Lumbar: The lower back is another area quite susceptible to injury, but it can often be prevented with strengthening and attention to proper lifting technique. Keeping your lower back flat during exercises like squats, deadlifts, and cleans is essential for preventing injury. Holding that posture against the load being lifted is also a huge strengthening exercise for the muscles of the entire back, even as other muscle groups are targeted (e.g. leg squats). Exercises such as back hyperextensions and back stretches will engage these muscles more during increased range of motion.
Another key is abdominal strengthening to support the lumbar spine when under high stress. Strong abdominal muscles not only stabilize the spine, but also facilitate the transfer of power between the lower and upper body, making your athletes more punishing in blockers and tackles. Explosive medicine ball throws are an excellent way to train your core muscles to stabilize your spine and develop power at the same time.
Knees: As mentioned above, non-contact knee injuries are often the result of muscle imbalances, especially strong quadriceps and weak hamstrings. Performing parallel squats and spending the same amount of time working your hamstrings will go a long way towards improving knee stability. At some point that should include hamstring curls, glute raises, and Romanian deadlifts. Unilateral exercises such as lunges, single-leg squats, and single-leg deadlifts can also be used to guard against side-to-side imbalances. Lateral and rotational lunges can be used occasionally, along with agility and plios, to prepare the knee joint structures for shear and directional changes.
Ankles: Ankle injuries are very common in soccer and usually occur with cutting or landing from a jump. Paying attention to strengthening the hips and core muscles will actually reduce ankle injuries due to improved body control with deceleration-type movements. Another effective way to reduce non-contact ankle injuries is through agility and plyometric work. Stressing the muscles, tendons and ligaments of the ankles using soccer specific movements will strengthen these structures and prepare them to handle the forces placed on them in game situations. Start during the off-season and gradually build up the speed and increase the difficulty of the exercises.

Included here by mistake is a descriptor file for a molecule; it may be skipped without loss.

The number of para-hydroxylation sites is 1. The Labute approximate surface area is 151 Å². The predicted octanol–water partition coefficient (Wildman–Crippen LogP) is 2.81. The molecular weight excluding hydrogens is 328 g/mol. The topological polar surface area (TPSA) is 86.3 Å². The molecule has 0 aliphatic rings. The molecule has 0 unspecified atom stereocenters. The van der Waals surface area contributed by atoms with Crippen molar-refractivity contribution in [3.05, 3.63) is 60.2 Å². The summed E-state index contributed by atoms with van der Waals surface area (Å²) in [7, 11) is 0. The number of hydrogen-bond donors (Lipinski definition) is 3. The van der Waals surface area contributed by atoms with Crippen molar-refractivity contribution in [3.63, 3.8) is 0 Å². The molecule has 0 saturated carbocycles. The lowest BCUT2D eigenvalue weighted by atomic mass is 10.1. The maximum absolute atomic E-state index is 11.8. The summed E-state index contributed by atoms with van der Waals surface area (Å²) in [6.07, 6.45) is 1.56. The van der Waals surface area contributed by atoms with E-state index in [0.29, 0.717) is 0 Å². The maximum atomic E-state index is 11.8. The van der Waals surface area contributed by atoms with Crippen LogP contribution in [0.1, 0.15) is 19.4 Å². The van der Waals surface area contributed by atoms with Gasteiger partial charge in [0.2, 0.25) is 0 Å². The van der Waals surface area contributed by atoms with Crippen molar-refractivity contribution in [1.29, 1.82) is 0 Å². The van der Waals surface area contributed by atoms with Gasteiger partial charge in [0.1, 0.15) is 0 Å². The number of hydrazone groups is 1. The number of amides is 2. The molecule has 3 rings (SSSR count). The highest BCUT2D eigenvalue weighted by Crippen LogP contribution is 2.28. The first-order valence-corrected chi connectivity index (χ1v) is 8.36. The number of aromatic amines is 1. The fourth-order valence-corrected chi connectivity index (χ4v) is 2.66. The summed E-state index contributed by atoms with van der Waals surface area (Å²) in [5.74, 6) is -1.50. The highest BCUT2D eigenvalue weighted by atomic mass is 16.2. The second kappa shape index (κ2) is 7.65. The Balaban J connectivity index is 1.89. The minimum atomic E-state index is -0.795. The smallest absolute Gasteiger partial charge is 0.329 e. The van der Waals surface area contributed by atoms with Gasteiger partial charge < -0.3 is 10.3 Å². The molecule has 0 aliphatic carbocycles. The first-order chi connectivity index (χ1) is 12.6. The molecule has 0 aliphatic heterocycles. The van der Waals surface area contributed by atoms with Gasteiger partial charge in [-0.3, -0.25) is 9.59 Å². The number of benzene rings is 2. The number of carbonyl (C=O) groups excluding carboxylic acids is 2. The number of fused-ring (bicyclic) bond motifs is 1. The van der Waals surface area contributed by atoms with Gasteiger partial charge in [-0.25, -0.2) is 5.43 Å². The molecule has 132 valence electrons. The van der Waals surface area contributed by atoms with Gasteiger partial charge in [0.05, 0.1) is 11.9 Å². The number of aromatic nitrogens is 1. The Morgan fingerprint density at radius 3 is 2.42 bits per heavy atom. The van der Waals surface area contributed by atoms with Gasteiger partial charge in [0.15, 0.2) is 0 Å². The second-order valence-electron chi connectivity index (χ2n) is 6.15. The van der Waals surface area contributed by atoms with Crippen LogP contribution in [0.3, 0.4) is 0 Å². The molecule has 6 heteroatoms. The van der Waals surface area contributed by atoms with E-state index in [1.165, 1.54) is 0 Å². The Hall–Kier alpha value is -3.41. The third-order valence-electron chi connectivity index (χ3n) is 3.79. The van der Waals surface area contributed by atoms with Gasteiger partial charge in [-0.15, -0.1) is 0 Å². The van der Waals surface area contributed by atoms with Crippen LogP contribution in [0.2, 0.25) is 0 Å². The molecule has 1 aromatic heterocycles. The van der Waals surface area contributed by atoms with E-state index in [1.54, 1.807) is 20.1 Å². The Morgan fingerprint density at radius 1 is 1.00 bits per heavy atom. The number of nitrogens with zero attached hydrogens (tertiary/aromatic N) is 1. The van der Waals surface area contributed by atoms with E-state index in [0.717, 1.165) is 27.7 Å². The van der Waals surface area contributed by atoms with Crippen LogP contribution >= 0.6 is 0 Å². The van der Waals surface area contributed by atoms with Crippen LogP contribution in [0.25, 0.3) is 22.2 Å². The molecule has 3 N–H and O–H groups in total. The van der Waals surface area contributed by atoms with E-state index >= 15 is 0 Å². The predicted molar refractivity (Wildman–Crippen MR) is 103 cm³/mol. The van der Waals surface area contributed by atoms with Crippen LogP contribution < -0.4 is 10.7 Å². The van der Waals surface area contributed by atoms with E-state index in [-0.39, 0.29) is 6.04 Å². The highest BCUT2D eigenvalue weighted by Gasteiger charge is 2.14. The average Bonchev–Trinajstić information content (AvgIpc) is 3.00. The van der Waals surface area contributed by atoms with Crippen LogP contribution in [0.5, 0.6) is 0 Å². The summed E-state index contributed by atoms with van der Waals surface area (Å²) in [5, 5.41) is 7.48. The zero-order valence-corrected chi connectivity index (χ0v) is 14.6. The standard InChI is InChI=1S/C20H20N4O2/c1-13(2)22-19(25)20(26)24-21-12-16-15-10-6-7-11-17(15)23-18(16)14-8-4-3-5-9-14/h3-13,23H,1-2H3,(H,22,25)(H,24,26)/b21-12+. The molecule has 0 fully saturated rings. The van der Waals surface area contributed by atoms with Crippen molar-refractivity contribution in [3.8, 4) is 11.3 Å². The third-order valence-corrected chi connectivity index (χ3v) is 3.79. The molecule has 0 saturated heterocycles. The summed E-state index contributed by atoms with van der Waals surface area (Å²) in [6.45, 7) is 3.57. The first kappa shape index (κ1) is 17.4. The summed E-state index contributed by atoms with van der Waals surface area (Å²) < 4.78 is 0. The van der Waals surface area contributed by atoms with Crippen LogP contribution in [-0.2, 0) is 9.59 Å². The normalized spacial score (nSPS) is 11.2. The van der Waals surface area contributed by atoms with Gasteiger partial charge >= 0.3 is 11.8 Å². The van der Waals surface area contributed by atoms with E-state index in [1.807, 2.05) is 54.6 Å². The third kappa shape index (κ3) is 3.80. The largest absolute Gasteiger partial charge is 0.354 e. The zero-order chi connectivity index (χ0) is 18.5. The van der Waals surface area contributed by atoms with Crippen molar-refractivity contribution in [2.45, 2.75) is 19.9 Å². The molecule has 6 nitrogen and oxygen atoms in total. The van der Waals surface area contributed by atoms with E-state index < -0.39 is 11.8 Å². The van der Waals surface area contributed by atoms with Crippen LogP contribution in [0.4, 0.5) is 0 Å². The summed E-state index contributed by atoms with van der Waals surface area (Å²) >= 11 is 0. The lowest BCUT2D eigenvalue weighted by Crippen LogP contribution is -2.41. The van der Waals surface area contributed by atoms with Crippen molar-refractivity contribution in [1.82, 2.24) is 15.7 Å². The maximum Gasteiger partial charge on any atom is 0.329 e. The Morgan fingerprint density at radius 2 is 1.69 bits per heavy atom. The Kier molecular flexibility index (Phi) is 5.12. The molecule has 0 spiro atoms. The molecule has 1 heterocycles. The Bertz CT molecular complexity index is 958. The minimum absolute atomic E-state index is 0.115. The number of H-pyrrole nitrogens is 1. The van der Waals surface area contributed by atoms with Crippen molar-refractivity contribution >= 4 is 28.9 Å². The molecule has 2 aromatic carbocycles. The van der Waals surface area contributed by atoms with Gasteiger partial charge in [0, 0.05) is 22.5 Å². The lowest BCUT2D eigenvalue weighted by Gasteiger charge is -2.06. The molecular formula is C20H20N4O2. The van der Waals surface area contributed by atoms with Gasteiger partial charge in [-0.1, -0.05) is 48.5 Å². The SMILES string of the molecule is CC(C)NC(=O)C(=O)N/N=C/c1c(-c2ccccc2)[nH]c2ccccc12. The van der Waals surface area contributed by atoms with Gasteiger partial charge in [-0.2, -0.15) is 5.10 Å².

As a physical therapist, the main causes of non-contact injuries I see are due to muscle imbalances, front to back and side to side, and lack of preparation for game-like conditions. The rehabilitation process addresses these shortcomings by targeting neglected support muscle groups and emphasizing muscle and joint structures by incorporating sport-specific movements. By applying these concepts to your training programs, many of these injuries will be avoided. That could mean fewer games lost and more wins in the fall.